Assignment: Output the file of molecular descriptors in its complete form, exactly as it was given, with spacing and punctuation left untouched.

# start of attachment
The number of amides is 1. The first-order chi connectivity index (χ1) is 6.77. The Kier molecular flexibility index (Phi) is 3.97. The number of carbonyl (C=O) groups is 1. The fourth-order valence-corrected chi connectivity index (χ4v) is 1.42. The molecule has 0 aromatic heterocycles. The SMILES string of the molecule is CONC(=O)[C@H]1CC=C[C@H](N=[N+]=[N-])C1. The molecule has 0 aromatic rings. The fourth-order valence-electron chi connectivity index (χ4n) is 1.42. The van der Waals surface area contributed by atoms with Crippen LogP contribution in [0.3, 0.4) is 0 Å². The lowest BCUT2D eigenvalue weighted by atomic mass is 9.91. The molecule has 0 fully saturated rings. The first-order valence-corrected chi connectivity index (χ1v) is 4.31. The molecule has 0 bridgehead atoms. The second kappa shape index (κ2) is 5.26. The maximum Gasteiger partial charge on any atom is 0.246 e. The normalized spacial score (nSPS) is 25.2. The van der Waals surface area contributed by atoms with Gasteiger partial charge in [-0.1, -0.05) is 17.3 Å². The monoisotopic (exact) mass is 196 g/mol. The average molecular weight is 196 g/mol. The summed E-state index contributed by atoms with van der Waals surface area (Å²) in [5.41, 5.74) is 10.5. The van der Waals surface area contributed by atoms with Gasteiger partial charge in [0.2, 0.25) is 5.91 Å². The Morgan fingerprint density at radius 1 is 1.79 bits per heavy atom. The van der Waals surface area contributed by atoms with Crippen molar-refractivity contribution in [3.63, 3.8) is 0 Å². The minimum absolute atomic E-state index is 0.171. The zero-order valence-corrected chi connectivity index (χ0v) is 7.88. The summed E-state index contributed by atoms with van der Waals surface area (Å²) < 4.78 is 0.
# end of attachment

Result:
The number of amides is 1. The first-order chi connectivity index (χ1) is 6.77. The Kier molecular flexibility index (Phi) is 3.97. The number of carbonyl (C=O) groups is 1. The fourth-order valence-corrected chi connectivity index (χ4v) is 1.42. The molecule has 0 aromatic heterocycles. The SMILES string of the molecule is CONC(=O)[C@H]1CC=C[C@H](N=[N+]=[N-])C1. The molecule has 0 aromatic rings. The fourth-order valence-electron chi connectivity index (χ4n) is 1.42. The van der Waals surface area contributed by atoms with Crippen LogP contribution in [0.3, 0.4) is 0 Å². The lowest BCUT2D eigenvalue weighted by atomic mass is 9.91. The molecule has 0 fully saturated rings. The first-order valence-corrected chi connectivity index (χ1v) is 4.31. The molecule has 0 bridgehead atoms. The second kappa shape index (κ2) is 5.26. The maximum Gasteiger partial charge on any atom is 0.246 e. The normalized spacial score (nSPS) is 25.2. The van der Waals surface area contributed by atoms with Gasteiger partial charge in [-0.1, -0.05) is 17.3 Å². The monoisotopic (exact) mass is 196 g/mol. The average molecular weight is 196 g/mol. The summed E-state index contributed by atoms with van der Waals surface area (Å²) in [5.41, 5.74) is 10.5. The van der Waals surface area contributed by atoms with Gasteiger partial charge in [0.2, 0.25) is 5.91 Å². The Morgan fingerprint density at radius 1 is 1.79 bits per heavy atom. The van der Waals surface area contributed by atoms with Crippen molar-refractivity contribution in [3.63, 3.8) is 0 Å². The minimum absolute atomic E-state index is 0.171. The zero-order valence-corrected chi connectivity index (χ0v) is 7.88. The summed E-state index contributed by atoms with van der Waals surface area (Å²) < 4.78 is 0.